Shawn Bengtson, RQAP-GLP, Director, Quality Assurance-Quality Systems Programs with the assistance of Nika Hazen, Quality Systems Development Manager, have played a key role in the Center for Vaccine Research’s pursuit of improved COVID-19 medical countermeasures & therapeutic technologies. The McGowan Center for Preclinical studies (CPCS), under Mr. Bengtson’s leadership has developed a quality management program initially to address needs in the CPCS , but the unique procedures and training that a formal quality management program requires, has led to requests from other University departments for assistance in the development and implementation of their Quality Management Systems (QMS) . The Center for Vaccine Research (CVR) (Pitt- Regional Biocontainment Facility-RBL) had a need to initiate the establishment of a quality management program as their work on COVID-19 & associated variant testing ramped-up over this past year. Mr. Bengston and Ms. Hazen have been instrumental in the design and implementation of the CVR -RBL quality management program as fit for purpose in the challenges of a select agent biosafety level 3 (ABSL3/BSL3) regulated research environment.
In addition to the CVR-RBL support, the McGowan Institute quality assurance unit (QAU) are assisting by providing sytems implementation and monitoring support for other programs cross the campus such as the Infectious Disease Laboratory along with serving as the Quality Assurance Advisory Core for the NIH/NIDCR funded Michigan-Pitt-Wyss Interdisciplinary Translational Project Program and the SHARE/ MediCiti Institute of Medical Sciences, India.
During the swarming of birds or fish, each entity coordinates its location relative to the others, so that the swarm moves as one larger, coherent unit. Fireflies on the other hand coordinate their temporal behavior: within a group they eventually all flash on and off at the same time and thus act as synchronized oscillators.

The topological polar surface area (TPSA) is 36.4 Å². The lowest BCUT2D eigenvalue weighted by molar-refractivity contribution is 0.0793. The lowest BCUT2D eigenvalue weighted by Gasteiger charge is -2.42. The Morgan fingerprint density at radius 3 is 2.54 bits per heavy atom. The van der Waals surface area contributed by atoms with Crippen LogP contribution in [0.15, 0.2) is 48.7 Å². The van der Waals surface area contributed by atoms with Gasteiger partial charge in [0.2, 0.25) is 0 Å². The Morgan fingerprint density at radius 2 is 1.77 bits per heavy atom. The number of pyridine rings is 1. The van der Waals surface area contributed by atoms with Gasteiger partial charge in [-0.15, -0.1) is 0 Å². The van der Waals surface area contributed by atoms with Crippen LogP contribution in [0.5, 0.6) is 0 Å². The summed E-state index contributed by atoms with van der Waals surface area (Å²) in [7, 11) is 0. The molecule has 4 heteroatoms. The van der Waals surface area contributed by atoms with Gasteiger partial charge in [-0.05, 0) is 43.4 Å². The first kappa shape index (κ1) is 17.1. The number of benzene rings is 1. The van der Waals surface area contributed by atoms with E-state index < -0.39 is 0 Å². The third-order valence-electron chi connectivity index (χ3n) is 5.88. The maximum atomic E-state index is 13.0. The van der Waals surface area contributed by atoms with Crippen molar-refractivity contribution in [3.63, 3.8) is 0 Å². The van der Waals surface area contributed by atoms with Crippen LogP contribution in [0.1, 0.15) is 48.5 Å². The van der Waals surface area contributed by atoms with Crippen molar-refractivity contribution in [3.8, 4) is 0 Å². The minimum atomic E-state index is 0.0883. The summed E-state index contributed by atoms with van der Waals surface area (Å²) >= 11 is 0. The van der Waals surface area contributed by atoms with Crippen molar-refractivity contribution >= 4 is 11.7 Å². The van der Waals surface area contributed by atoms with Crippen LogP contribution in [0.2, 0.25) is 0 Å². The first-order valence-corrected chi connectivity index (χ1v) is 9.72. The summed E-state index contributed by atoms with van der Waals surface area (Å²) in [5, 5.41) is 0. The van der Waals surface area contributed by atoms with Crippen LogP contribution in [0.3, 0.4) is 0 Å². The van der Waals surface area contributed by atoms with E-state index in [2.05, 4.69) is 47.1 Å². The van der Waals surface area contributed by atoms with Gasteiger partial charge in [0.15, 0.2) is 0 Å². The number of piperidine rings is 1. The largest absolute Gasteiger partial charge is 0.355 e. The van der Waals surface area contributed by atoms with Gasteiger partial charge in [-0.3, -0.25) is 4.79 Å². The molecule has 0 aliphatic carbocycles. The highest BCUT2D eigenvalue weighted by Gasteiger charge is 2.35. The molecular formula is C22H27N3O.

Few entities, however, coordinate both their spatial movements and inherent time clocks; the limited examples are termed “swarmalators,”1 which simultaneously swarm in space and oscillate in time. Japanese tree frogs are exemplar swarmalators: each frog changes both its location and rate of croaking relative to all the other frogs in a group.
Moreover, the frogs change shape when they croak: The air sac below their mouth inflates and deflates to make the sound. This coordinated behavior plays an important role during mating and hence, is vital to the frogs’ survival. In the synthetic realm there are hardly any materials systems where individual units simultaneously synchronize their spatial assembly, temporal oscillations, and morphological changes. Such highly self-organizing materials are important for creating self-propelled soft robots that come together and cooperatively alter their form to accomplish a regular, repeated function.